Thursday, 5 July 2012

Preparation 3: How to Sit Down Part 1 - Will Power

The hardest part of writing, for me, is sitting down. It shouldn't be, I know. I've been practising how to sit for years now. I also seem to do it reasonably well for my day job, I sit there for hours on end (possibly not perfectly as I keep getting headaches, but enough for the general purpose). Yet when it comes to writing, bringing myself to sit down with my laptop is often much more of a struggle than it should be.

So, I'm going to dedicate this post to looking at half of the equation for overcoming this. I thought I would start with the hard half: will power. Simply put, will power is that stuff that makes you do what you think you should when you don't feel like it. Some people appear to have amazing amounts of it and can just make themselves do whatever needs to be done. Other people appear to have none at all. I'm usually somewhere in the middle.

It appears to be a bit like fitness. If you exercise a little bit frequently, you get fitter. If you never do any exercise, anything you try to do appears amazingly hard. Therefore, I don't know about you but I want to be the person that has an ever increasing amount of will power. Maybe one day if I work at it enough I will be able to bend the world to my will, which would be sort of cool. But for now I'd be happy with the ability to just sit down and churn out 10,000 words everyday.

You might also have noticed, however, that even given your general level of will power, it seems to fluctuate greatly. Some days you can float through life saying no to any temptation, while others days it is like you are magnetically drawn to all chocolate. This, my dear friends, means you have stretched, strained, used up, dried up, and nullified your stock of will power. Yes, unfortunately it is a limited resource, and on a daily basis you can suck dry your reservoirs.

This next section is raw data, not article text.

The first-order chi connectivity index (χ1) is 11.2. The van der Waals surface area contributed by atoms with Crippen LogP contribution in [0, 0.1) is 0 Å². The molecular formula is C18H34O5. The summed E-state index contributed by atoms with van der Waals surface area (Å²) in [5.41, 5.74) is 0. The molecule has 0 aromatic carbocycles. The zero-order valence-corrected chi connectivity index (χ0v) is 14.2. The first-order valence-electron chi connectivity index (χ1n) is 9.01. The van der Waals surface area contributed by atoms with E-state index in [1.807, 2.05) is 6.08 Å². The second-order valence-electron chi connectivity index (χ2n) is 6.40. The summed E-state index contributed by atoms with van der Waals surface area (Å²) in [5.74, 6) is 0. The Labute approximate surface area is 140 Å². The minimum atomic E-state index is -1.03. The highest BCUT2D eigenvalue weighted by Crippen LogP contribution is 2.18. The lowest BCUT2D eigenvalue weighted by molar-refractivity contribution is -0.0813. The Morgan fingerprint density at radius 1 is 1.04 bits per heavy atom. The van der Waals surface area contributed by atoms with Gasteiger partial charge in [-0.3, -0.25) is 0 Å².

So, let us look together at ways to turn off the pumps emptying our dams in order that when we sit down to write there is a cool refreshing spring just waiting to help us. Being a theologian, I've neatly summarised it into a three point sermon. Please forgive me.

The first step is to look at the super powered pumps, those things that can empty a tank in less time than it takes for a Cadbury's ad to make you start drooling. It is the big three, like the four riders of the apocalypse, but without the horses and they appear to have eaten Death: Hunger, Stress and Sleep Deprivation. Didn't your mother ever tell you not to go shopping when you're hungry? How many times have you apologised for snapping at someone just because you were stressed or tired? Nothing kills your will power faster than these three, and so often they happen to strike all at once. To fight back is futile. The only method is pre-emptive attack! Food, sleep, relaxation. If you want will-power, you need to fit these in. (Luckily for me I've got food and sleep covered, and am working on the relaxation.)

The second step is to look at your command centre and see exactly where you are distributing your supplies. What do I mean? Prioritising, baby. You want a body like Miranda Kerr's, to be able to run a marathon, as well as being able to speak French fluently in your spare time to writing? Good luck. Unless you have the will power of Buddhist monks and are prepared to resist all temptation, it's just not going to happen. Time to look at what is sucking up your will power and decide if it is worth it.